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Current single-poll median: Obama 280, McCain 258

August 20th, 2008, 9:10am by Sam Wang

A reader asked about a statement by David Gergen on CNN that based on [an average of ] the most recent polls, McCain would win the Electoral College. Using only the most recent available poll in each state (as opposed to the last three polls, our usual top-line estimate), assigning every state to its more likely winner gives total EV counts of Obama 264, McCain 261, tie 13. This is the mode of the distribution, and is the closest result that I can get to what Gergen said. However, even that’s not quite right…

The meta-analysis, which is probabilistic and therefore takes into account the uncertainty of polls, gives a current median outcome of Obama 280 EV (95% CI 251 to 320 EV), McCain 258 EV, Meta-Margin 0.94%. So it appears that the more likely winner today, by a hair, is unchanged. However, a change could still happen.

[Thanks to reader Jeff for the correction above. By the way, you may mock pundits for merely averaging polls state by state, but in 2004 they weren’t even doing that. Small steps…]

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5 Comments so far ↓

  • Jeff MacSwan

    Gergen’s actual remark was that an “average of state polls” for the first time show that McCain would win if the election were held today (or yesterday, I guess, when he said it). Sam has commented that the average of polls is less accurate than the meta-analysis. Perhaps an opportunity to make the point clearer?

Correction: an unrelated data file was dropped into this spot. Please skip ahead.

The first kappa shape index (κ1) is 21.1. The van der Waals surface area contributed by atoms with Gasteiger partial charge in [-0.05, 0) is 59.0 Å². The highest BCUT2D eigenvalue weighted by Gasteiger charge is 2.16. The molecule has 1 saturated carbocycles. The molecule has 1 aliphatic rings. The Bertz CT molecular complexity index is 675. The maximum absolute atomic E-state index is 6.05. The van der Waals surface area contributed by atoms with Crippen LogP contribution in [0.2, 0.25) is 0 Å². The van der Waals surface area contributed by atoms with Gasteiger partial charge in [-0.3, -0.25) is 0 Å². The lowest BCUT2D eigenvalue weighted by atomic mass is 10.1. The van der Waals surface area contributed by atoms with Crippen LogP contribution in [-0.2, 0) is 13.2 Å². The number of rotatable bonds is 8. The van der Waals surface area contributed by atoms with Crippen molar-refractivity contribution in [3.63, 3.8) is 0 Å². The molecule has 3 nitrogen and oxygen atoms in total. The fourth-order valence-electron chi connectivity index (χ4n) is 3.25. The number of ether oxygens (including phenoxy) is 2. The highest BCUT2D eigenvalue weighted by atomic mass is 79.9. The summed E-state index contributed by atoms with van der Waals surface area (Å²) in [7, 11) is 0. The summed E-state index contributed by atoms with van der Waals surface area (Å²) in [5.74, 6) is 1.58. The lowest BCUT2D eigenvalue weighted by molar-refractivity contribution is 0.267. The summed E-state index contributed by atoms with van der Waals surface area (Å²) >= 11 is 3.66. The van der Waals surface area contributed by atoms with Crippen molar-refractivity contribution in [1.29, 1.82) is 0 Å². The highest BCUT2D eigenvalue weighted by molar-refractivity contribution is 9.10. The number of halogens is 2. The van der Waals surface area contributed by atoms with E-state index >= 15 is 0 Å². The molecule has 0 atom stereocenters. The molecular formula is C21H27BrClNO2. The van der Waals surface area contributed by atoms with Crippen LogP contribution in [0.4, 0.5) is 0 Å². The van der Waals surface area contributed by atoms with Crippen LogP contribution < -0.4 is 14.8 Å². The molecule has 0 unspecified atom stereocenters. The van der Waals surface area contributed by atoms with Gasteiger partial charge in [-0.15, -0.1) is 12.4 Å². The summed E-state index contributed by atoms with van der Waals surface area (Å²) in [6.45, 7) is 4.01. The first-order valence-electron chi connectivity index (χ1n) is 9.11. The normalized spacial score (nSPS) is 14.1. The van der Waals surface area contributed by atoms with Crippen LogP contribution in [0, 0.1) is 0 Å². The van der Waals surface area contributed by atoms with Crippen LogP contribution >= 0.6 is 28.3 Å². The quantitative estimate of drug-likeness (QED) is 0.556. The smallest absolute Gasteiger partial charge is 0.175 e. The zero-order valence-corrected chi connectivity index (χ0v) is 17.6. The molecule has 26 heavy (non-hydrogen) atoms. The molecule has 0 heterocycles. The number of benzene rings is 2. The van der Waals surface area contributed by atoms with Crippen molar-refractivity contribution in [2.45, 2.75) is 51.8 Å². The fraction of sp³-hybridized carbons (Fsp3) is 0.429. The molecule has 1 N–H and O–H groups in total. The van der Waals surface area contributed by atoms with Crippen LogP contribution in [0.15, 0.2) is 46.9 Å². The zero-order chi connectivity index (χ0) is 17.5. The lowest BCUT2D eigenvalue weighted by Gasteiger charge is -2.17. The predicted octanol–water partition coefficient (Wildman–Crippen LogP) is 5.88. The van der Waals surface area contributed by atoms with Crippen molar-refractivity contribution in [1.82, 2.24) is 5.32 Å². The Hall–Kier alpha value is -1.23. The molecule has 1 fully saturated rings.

• J.W. Hamner

    I love that you report confidence intervals. Seriously. I hardly see it in people who purport to do science, so it’s quite refreshing to see it in someone examining politics.

  • Frank

    Since I appear to have started this, I should clarify.

    Gergen’s Aug 19 remark was this:
    “For the first time, if you look at an average of state by state of the polls, for the first time, today, if you look at the Electoral College, if the election were held today, again to an average of state polls, for the first time, John McCain would win.”

    On the previous day he wrote this:
    “A web site that averages all significant polls,, has previously projected that just looking at polls, Obama was ahead in states with over 300 electoral votes; now he is down to 275 — a tiny cushion since 270 is the magical number for winning.”

    I believe he was referring in both cases to this, which today has McCain up by 10 electoral-college votes:

  • MichaelL

    Can you somehow measure the volatility in poll shifts over time and factor that into your prediction? So your moving confidence interval would reflect the decreasing volatility as we approach election day. The “if the election were held today” criteria doesn’t really tell us much when we are weeks away from polling day.

  • Sam Wang

    MichaelL, as I have written previously, one could, but it adds considerable uncertainty and is in my view not useful. If you like that kind of thing you can try and